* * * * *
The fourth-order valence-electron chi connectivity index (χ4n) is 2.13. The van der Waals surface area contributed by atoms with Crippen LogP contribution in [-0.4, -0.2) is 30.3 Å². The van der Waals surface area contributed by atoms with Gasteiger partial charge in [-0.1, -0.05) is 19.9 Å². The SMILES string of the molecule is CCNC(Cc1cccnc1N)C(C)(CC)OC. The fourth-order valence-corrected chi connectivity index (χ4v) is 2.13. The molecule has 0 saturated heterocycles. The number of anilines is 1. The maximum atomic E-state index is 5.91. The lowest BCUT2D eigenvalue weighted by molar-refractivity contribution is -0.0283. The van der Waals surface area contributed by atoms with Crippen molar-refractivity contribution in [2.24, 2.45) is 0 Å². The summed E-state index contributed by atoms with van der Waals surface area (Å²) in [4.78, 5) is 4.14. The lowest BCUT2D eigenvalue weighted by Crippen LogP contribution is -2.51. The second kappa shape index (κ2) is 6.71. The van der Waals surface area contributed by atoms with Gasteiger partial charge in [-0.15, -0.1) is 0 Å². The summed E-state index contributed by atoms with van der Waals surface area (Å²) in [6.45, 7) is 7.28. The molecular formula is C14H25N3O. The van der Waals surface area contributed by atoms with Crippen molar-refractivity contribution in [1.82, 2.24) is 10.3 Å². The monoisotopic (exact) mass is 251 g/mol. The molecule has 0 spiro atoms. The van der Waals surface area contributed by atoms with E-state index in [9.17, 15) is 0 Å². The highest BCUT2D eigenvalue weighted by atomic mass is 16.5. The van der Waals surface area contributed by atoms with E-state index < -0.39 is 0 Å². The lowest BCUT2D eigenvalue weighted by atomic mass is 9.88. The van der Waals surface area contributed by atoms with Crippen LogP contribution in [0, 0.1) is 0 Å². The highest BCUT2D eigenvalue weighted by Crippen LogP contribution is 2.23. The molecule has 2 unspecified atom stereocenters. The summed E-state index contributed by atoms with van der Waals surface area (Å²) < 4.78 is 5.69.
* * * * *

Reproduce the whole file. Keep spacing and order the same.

The fourth-order valence-electron chi connectivity index (χ4n) is 2.13. The van der Waals surface area contributed by atoms with Crippen LogP contribution in [-0.4, -0.2) is 30.3 Å². The van der Waals surface area contributed by atoms with Gasteiger partial charge in [-0.1, -0.05) is 19.9 Å². The SMILES string of the molecule is CCNC(Cc1cccnc1N)C(C)(CC)OC. The fourth-order valence-corrected chi connectivity index (χ4v) is 2.13. The molecule has 0 saturated heterocycles. The number of anilines is 1. The maximum atomic E-state index is 5.91. The lowest BCUT2D eigenvalue weighted by molar-refractivity contribution is -0.0283. The van der Waals surface area contributed by atoms with Crippen molar-refractivity contribution in [2.24, 2.45) is 0 Å². The summed E-state index contributed by atoms with van der Waals surface area (Å²) in [4.78, 5) is 4.14. The lowest BCUT2D eigenvalue weighted by Crippen LogP contribution is -2.51. The second kappa shape index (κ2) is 6.71. The van der Waals surface area contributed by atoms with Gasteiger partial charge in [-0.15, -0.1) is 0 Å². The summed E-state index contributed by atoms with van der Waals surface area (Å²) in [6.45, 7) is 7.28. The molecular formula is C14H25N3O. The van der Waals surface area contributed by atoms with Crippen molar-refractivity contribution in [1.82, 2.24) is 10.3 Å². The monoisotopic (exact) mass is 251 g/mol. The molecule has 0 spiro atoms. The van der Waals surface area contributed by atoms with E-state index in [9.17, 15) is 0 Å². The highest BCUT2D eigenvalue weighted by atomic mass is 16.5. The van der Waals surface area contributed by atoms with E-state index < -0.39 is 0 Å². The lowest BCUT2D eigenvalue weighted by atomic mass is 9.88. The van der Waals surface area contributed by atoms with Crippen LogP contribution in [0, 0.1) is 0 Å². The highest BCUT2D eigenvalue weighted by Crippen LogP contribution is 2.23. The molecule has 2 unspecified atom stereocenters. The summed E-state index contributed by atoms with van der Waals surface area (Å²) < 4.78 is 5.69.